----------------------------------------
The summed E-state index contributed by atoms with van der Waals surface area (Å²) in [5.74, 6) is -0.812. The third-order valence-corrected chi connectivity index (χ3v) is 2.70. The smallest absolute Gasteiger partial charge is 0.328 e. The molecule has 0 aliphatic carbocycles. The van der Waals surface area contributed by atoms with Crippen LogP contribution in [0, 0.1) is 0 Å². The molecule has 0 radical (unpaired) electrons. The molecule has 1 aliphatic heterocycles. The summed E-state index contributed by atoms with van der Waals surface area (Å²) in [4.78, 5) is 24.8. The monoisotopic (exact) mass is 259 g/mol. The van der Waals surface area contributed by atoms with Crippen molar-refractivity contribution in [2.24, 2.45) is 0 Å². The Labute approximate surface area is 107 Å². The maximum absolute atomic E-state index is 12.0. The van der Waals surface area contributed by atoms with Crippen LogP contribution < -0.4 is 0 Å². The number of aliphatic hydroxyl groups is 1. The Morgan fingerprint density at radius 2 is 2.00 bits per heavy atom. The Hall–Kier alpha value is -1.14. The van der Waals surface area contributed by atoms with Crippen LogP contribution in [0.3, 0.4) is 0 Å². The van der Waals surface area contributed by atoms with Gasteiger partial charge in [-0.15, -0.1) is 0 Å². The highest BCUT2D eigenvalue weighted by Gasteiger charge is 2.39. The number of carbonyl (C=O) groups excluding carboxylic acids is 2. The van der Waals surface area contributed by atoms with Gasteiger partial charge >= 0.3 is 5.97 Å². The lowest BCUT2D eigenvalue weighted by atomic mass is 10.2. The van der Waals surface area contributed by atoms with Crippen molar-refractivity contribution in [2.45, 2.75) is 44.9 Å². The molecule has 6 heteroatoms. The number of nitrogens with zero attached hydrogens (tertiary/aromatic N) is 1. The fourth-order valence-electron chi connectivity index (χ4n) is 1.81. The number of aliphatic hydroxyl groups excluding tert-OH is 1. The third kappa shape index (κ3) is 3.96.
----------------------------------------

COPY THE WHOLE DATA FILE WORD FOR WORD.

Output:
The summed E-state index contributed by atoms with van der Waals surface area (Å²) in [5.74, 6) is -0.812. The third-order valence-corrected chi connectivity index (χ3v) is 2.70. The smallest absolute Gasteiger partial charge is 0.328 e. The molecule has 0 aliphatic carbocycles. The van der Waals surface area contributed by atoms with Crippen LogP contribution in [0, 0.1) is 0 Å². The molecule has 0 radical (unpaired) electrons. The molecule has 1 aliphatic heterocycles. The summed E-state index contributed by atoms with van der Waals surface area (Å²) in [4.78, 5) is 24.8. The monoisotopic (exact) mass is 259 g/mol. The van der Waals surface area contributed by atoms with Crippen molar-refractivity contribution in [2.24, 2.45) is 0 Å². The Labute approximate surface area is 107 Å². The maximum absolute atomic E-state index is 12.0. The van der Waals surface area contributed by atoms with Crippen LogP contribution < -0.4 is 0 Å². The number of aliphatic hydroxyl groups is 1. The Morgan fingerprint density at radius 2 is 2.00 bits per heavy atom. The Hall–Kier alpha value is -1.14. The van der Waals surface area contributed by atoms with Crippen LogP contribution in [0.3, 0.4) is 0 Å². The van der Waals surface area contributed by atoms with Gasteiger partial charge in [-0.15, -0.1) is 0 Å². The highest BCUT2D eigenvalue weighted by Gasteiger charge is 2.39. The number of carbonyl (C=O) groups excluding carboxylic acids is 2. The van der Waals surface area contributed by atoms with Gasteiger partial charge >= 0.3 is 5.97 Å². The lowest BCUT2D eigenvalue weighted by atomic mass is 10.2. The van der Waals surface area contributed by atoms with Crippen molar-refractivity contribution in [2.45, 2.75) is 44.9 Å². The molecule has 6 heteroatoms. The number of nitrogens with zero attached hydrogens (tertiary/aromatic N) is 1. The fourth-order valence-electron chi connectivity index (χ4n) is 1.81. The number of aliphatic hydroxyl groups excluding tert-OH is 1. The third kappa shape index (κ3) is 3.96.